“Recent political developments also suggest that the country’s progressive movement is in retreat, which should keep the current policy framework in place moving forward.

“In this vein, the government’s recently approved mining royalty bill was moderated after negotiations with private companies and centre-right parties, underlining the political constraints on the government’s policies.

“Finally, the government’s new environmental regulations, while unfavourable for production in the near term, could address concerns of local communities and reduce the risk of future protests that disrupt operations in the years ahead.”


Negotiations point the way

The negotiations to extend those contracts with SQM and Albemarle will give a strong sense of the real impacts of the new regulations.

“Possible revisions to the nationalisation plan in congress, as well as general elections in 2025 and 2029, are confounding factors. The market perception of the deals eventually reached between the sides will likely influence the willingness of new players to enter the sector,” Fitch says.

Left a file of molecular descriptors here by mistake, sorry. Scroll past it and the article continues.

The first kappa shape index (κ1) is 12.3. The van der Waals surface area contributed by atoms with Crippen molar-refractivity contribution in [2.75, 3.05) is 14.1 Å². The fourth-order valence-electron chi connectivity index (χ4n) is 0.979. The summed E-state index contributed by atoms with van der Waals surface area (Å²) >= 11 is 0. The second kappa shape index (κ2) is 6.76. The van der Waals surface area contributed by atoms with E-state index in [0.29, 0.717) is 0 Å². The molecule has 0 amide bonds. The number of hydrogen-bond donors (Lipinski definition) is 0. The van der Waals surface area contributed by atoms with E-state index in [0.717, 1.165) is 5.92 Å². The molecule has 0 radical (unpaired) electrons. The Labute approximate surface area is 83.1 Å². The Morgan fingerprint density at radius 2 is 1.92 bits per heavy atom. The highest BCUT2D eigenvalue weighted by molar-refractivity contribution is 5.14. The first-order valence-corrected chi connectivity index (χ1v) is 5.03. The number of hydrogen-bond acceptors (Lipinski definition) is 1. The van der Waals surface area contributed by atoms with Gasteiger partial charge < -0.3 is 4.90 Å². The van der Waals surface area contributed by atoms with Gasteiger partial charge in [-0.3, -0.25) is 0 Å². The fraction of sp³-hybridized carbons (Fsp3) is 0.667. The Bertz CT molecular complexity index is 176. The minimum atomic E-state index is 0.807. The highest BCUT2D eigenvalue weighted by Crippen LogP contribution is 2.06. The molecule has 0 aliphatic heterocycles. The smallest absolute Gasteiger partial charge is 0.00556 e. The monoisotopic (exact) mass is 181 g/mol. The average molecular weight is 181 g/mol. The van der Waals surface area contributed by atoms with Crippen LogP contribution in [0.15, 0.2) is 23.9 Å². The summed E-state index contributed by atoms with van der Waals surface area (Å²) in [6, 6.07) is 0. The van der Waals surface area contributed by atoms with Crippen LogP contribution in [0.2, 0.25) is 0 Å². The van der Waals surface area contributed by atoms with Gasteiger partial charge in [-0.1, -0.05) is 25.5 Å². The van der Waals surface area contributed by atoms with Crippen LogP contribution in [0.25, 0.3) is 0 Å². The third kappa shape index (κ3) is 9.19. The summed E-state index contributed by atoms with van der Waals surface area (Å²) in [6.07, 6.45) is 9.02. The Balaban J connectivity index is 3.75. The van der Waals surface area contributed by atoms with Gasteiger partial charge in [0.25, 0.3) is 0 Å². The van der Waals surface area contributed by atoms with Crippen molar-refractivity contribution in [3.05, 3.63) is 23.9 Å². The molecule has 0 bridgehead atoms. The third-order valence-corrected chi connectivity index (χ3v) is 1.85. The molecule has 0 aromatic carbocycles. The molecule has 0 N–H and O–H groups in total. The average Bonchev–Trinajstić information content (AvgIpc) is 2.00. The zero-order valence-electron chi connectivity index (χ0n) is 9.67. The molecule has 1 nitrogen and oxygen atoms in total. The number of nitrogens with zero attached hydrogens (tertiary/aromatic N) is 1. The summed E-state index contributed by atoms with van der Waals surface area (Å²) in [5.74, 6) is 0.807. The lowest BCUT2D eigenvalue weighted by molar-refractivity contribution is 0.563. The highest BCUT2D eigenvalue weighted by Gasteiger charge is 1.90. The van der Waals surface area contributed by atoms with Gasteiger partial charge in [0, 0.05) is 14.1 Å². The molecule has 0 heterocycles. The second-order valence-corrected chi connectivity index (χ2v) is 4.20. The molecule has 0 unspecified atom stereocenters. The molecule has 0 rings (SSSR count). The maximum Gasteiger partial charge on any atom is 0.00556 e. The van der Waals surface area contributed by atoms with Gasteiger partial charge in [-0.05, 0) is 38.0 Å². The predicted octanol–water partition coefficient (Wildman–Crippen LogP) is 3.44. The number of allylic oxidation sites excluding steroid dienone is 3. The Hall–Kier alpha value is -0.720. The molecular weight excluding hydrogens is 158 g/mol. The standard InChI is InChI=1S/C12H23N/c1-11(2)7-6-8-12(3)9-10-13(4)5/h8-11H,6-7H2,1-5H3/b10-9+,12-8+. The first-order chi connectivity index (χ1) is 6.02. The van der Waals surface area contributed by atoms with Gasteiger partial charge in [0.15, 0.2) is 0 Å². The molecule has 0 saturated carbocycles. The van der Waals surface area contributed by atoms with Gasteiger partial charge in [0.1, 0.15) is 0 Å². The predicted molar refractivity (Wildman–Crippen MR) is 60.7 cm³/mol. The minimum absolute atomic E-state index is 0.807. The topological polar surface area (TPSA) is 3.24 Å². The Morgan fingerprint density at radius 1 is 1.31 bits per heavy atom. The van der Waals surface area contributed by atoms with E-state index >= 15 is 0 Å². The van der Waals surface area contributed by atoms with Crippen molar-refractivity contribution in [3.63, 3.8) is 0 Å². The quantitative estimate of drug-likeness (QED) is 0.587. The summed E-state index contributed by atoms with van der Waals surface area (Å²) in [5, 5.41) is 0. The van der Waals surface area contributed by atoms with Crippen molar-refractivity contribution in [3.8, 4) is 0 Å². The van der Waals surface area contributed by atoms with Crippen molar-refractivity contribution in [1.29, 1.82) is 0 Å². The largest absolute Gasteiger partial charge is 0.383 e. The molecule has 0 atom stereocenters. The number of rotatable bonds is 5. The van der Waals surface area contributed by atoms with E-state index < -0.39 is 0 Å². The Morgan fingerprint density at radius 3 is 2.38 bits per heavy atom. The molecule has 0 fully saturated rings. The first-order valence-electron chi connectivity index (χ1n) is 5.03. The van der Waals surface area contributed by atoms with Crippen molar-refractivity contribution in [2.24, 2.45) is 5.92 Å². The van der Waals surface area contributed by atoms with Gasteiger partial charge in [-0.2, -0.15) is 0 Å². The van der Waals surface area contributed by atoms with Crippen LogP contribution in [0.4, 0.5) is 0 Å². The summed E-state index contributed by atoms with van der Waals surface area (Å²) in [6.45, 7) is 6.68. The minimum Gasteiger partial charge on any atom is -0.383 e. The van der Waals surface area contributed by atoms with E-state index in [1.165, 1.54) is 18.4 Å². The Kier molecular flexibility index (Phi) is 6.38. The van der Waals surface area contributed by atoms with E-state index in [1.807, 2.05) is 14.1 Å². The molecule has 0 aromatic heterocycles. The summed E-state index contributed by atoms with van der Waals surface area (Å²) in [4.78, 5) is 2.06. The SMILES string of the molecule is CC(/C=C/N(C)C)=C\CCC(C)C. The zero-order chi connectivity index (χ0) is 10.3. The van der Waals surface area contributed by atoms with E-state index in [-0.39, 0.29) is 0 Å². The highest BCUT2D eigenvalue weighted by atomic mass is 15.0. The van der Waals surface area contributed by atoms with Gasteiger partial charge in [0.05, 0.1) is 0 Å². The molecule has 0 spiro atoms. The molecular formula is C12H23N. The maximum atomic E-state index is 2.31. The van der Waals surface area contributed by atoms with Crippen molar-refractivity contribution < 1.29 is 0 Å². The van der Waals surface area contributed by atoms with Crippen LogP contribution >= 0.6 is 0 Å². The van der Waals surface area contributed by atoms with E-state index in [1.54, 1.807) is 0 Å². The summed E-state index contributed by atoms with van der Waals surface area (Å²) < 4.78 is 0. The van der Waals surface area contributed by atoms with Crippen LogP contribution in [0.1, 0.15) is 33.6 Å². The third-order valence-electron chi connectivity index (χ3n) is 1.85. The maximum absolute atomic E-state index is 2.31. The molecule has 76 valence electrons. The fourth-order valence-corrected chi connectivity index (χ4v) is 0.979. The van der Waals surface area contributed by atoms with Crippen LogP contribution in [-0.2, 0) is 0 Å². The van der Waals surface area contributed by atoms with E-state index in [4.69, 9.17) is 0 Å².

Chile is also looking to harness its strong resource and reserve base to head further downstream into chemical and battery manufacturing.

But Fitch struggles to see the skinny Latin American country competing with Asia.

“Indeed, the government has already granted Mainland China’s BYD preferential prices to make battery-grade lithium carbonate in Chile, with the plant projected to open in 2025,” Fitch’s analysts say.

“If Chile is able to attract substantial investment into manufacturing capacity in addition to lithium extraction, it would offer notable upside to the country’s growth trajectory (we forecast 2.2% growth on average from 2023-32).

“However, as Chile will be competing with more established and deeply integrated manufacturing sectors in Asia, this will likely prove challenging.”


Rising lithium prices take sector higher as bulks, precious metals miners fall

Lithium miners are the standouts this morning as prices again rose overnight amid a now two-week long rebound from 12-month lows.

Fastmarkets prices for lithium hydroxide CIF China, Korea and Japan lifted $2.40/kg or 5.6% to US$45/kg, with battery grade lithium carbonate up 6% to US$35/kg.